The circumstances in which the code was promulgated thus signified a tension between professional standards and duties to the state. There had long been an intense debate within the medical profession about its ethical obligations in the course of human experiments, dating back to 18th- and 19th-century objections against objectifying human beings for scientific purposes. The increased demands placed on modern states to promote the health and welfare of citizens in the 20th century required state agencies to respond to public pressure to protect participants in clinical trials. These debates were often stimulated by medical ethics transgressions or medical errors that attracted the wider attention of state agencies and the public at large, or by concerned physicians who regarded themselves as reformers and wished to improve their colleagues’ practices. At the center of that debate is the question of how to balance participants’ rights and welfare with the progress of medical science, for example, through professional guidelines and ethics codes or through greater state intervention, laws, and regulations. That the Nazi doctors’ crimes occurred despite the vigorous and sophisticated ethical debates of the time and place should serve as a cautionary tale for physicians today.

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Opinion: Where’s the data? Missing trial results undermine pandemic preparedness – Devex (Till Bruckner | November 2017)0

Posted by Admin in on December 17, 2017

In the fight to control global pandemics, public health agencies and governments face a monumental challenge: The results of around half of all clinical trials are not public, leaving huge gaps in medical knowledge. The invisibility of medical research results may make it difficult, if not impossible, to tell which drugs and vaccines work.

Although the basic premise is not new, the application to pandemics is

Drug companies have long been criticized for their failure to publish the results of some trials, notably those that cast an unflattering light on their products. However, universities and government agencies often perform even worse. Many funders and institutions fail to monitor whether the results of research are shared, and researchers often find it hard to get trials that return disappointing results published in prestigious medical journals. This missing data can cost missed opportunities, misdirected programs, or even billions of dollars on the wrong drug.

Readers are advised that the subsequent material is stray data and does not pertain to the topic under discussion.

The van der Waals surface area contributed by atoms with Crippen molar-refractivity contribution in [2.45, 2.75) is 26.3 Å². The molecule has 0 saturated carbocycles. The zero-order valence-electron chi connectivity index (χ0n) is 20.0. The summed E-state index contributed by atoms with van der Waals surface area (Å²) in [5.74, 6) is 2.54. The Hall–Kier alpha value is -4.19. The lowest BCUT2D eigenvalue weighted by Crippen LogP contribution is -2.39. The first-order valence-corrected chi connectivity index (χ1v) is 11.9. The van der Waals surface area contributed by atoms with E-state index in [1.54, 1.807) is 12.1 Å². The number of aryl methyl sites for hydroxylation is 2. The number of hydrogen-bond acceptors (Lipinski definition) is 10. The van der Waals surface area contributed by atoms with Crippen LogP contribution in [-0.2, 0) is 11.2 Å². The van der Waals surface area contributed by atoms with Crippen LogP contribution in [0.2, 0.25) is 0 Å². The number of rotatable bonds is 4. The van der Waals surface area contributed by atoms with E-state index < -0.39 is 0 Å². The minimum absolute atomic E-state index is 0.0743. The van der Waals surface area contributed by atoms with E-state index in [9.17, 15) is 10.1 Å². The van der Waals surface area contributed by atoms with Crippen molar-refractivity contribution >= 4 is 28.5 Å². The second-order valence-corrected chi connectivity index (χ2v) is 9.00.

Transparency is improving, but slowly. A handful of countries have passed transparency laws, but they only cover a minority of trials and have not been properly enforced. In the U.S., for example, research institutions are required to post the results of some trials on within 12 months of examining the last patient. Yet in 2015, health news site STAT found that pharmaceutical companies, universities and even government agencies routinely violate this disclosure law.

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Who Owns Patient Data in Clinical Research? – CollabPx (Charlotte J. Haug | October 2017)0

Posted by Admin in on December 7, 2017

Q: Many people are coming to believe that active patient participation will be a key to more rapid movement forward in cancer research. Data sharing can help. But who owns the data? And what rights and responsibilities are thus conferred? Your recent NEJM article provides helpful background. Can you help us better understand?

A: Exchange of data between patients and doctors is essential for the practice of medicine – and patient data are essential for medical research and progress.

Traditionally, doctors collected patients’ health information (typically the medical history, laboratory tests, drugs prescribed, outcome of treatment, etc.) and sometimes shared that information, in confidence, with colleagues to seek advice and advance science. The medical record was the physician’s property, and still is in many countries and legislations. But do physicians own the patient data?